Creating can be intimidating. Often, the moment a creative idea forms in our minds, doubt is right there with it. Thoughts can enter our minds like, “What if this is a dumb idea? What if I get excited about it and then can’t pull it
off? Do I risk telling someone else about it? If others think it is lame, I will be humiliated.” It’s interesting that some of our most creative ideas can be thwarted before they start because we imagine others may respond in a disapproving way.
Worse, we can become the nay-sayers ourselves. We become convinced that our ideas are worthless. Soren Kierkegaard, a 17th century Danish philosopher wrote, “There is nothing with which every man is so afraid as getting to know how enormously much he is capable of doing and becoming.” Intriguing. Our own potential can scare us away from trying to produce something meaningful. We are afraid we will let ourselves down. We capitulate to the idea that our creativity is better left unrealized. It’s perfect in form as an idea and bringing it into reality would inevitably lessen it.
What is it about creating, doing, and achieving that makes us cower the way a child does during his/her first haircut? Are we afraid of getting nicked? Or does the child secretly imagine that they will end up with a lopsided bowl cut when the barber is finished? Whatever the imagination, it needs to be harnessed. Why? Because the proof is in the second haircut. The first one may come out a bit lopsided because we squirmed when we should’ve stayed still. But the second one is much better. We take our position in the chair with more confidence and know everything will be fine.
Perhaps it is the same with our creativity. Getting the first idea out and forming it into a tangible expression is the most difficult. First, we have to get up the courage; this can take an UNNECESSARILY long time. Then, when we finally get over ourselves and bring our creation to life, it doesn’t really look like we had imagined. This only serves to reinforce our initial fear. At this point, it is easy to give up on creating. It’s safer, and safety we can control; failure, we can’t. Yet, when we give into this fear, something also dies inside. We label ourselves as “uncreative.” If only we could muster up enough fortitude to try one more time, we would see that our second creative project would be much better, like the child’s second haircut.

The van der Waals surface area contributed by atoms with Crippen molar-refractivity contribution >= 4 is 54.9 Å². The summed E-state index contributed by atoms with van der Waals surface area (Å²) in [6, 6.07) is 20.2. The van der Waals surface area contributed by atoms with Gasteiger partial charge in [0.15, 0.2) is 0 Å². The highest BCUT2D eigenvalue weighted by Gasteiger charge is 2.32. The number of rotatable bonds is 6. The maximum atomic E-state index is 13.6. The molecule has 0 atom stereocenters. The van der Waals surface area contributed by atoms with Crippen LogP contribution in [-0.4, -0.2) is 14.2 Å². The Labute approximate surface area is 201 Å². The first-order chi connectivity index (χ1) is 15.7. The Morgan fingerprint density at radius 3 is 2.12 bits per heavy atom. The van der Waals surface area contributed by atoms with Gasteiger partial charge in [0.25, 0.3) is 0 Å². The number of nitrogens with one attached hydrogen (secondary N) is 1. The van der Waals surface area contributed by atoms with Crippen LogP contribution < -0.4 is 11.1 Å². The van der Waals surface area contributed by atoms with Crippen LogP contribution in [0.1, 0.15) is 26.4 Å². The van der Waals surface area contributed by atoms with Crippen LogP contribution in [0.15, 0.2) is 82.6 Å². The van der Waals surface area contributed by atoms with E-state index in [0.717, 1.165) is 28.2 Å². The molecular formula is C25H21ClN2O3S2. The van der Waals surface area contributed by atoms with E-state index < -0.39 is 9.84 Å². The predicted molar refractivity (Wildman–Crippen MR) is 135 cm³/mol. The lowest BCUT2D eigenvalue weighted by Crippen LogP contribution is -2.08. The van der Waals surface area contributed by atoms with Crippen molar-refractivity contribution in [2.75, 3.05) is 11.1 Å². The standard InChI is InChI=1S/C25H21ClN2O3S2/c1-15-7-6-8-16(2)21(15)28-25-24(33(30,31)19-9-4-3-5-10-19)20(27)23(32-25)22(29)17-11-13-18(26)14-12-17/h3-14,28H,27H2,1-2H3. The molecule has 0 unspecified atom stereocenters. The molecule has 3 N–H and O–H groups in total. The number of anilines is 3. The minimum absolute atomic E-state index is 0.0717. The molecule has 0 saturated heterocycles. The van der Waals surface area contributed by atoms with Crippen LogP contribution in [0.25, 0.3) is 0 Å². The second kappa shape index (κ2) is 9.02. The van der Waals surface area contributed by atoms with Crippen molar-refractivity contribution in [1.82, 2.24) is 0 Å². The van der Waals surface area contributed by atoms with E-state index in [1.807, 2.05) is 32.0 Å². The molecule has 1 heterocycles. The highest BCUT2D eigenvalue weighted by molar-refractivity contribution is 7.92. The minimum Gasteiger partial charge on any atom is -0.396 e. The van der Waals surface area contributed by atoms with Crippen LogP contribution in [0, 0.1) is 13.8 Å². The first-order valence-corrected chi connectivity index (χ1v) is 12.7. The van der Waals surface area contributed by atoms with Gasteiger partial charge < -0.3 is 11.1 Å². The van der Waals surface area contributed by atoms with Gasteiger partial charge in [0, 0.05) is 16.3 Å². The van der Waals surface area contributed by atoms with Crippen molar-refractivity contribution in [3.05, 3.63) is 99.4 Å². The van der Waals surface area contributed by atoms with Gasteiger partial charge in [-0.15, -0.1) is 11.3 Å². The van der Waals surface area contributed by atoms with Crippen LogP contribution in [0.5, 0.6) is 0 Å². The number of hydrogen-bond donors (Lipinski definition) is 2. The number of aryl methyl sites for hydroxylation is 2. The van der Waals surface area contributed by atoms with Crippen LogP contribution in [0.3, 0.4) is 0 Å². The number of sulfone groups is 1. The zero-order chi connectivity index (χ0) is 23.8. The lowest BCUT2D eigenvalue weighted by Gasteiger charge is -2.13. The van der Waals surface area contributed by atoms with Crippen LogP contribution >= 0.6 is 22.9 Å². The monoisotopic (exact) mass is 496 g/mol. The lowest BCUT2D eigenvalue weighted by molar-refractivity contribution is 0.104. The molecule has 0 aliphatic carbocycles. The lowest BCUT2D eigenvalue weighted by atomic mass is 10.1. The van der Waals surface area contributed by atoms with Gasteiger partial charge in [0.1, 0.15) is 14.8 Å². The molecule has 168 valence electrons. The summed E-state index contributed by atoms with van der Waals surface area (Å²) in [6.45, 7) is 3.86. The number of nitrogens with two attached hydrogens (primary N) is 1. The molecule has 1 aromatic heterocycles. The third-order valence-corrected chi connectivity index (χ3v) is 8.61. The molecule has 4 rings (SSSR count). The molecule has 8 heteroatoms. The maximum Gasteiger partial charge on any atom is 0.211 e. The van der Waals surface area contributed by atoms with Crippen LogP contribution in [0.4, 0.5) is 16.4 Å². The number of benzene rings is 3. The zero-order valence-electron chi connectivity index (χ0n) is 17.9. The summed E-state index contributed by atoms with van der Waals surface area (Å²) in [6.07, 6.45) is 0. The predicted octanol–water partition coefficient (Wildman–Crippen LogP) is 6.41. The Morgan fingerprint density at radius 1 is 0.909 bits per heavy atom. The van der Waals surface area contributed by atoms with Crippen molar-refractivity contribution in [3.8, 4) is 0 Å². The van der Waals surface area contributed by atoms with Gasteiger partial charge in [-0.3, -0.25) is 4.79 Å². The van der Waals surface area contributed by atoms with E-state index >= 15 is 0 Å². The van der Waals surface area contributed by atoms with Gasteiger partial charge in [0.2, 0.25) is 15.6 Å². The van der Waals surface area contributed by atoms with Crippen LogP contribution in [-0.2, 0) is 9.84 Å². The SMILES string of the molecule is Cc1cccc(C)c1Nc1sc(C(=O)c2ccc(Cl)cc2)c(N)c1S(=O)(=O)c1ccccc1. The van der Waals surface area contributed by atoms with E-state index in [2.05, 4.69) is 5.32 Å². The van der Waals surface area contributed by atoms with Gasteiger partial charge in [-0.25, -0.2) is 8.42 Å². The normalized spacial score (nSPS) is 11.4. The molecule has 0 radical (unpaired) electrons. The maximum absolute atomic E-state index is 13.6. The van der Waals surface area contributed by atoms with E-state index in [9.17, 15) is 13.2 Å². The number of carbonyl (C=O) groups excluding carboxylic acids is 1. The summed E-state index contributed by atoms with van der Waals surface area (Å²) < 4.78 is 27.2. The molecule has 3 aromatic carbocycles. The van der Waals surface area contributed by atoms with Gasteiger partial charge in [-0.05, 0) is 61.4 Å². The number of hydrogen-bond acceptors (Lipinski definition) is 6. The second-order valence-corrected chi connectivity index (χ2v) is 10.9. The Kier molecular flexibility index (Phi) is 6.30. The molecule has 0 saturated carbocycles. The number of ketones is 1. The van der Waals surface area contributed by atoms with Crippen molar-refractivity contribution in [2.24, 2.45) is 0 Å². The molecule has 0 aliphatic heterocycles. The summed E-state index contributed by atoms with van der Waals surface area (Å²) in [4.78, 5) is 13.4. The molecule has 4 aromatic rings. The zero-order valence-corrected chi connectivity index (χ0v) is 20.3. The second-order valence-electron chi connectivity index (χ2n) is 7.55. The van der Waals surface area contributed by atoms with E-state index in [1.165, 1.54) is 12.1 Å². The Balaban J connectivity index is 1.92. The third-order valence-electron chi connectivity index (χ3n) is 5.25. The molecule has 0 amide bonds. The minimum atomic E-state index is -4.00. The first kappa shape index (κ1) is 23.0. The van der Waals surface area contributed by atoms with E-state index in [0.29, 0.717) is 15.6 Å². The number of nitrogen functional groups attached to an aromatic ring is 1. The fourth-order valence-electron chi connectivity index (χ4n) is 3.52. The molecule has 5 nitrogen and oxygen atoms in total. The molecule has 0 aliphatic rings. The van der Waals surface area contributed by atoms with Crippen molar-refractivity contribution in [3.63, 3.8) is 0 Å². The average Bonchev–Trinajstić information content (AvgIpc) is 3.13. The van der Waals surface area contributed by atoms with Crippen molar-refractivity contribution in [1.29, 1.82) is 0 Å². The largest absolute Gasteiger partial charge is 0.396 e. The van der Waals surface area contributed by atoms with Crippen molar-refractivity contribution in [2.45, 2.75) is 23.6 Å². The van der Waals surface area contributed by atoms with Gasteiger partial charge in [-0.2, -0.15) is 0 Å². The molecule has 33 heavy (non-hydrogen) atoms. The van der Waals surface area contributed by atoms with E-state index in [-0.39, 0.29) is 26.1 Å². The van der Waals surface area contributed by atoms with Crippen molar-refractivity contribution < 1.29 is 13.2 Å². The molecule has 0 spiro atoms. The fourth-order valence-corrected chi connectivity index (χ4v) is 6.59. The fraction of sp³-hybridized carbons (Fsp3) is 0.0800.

May I offer some encouragement to all of us? Let’s resolve to test our creative abilities. Let’s test ourselves. Let’s see what we can produce when we abandon fear. Let’s aim for the second haircut, not the first. If we keep our minds focused on the process, not the outcome, the outcome will take care of itself. We know that in life, everything gets better with practice. The same goes for our creative abilities. Let’s dismiss the negative thoughts once and for all. Resolve and test. May 2016 be the year where our creativity is tested and proven – where fear is left for first-timers at the barber shop.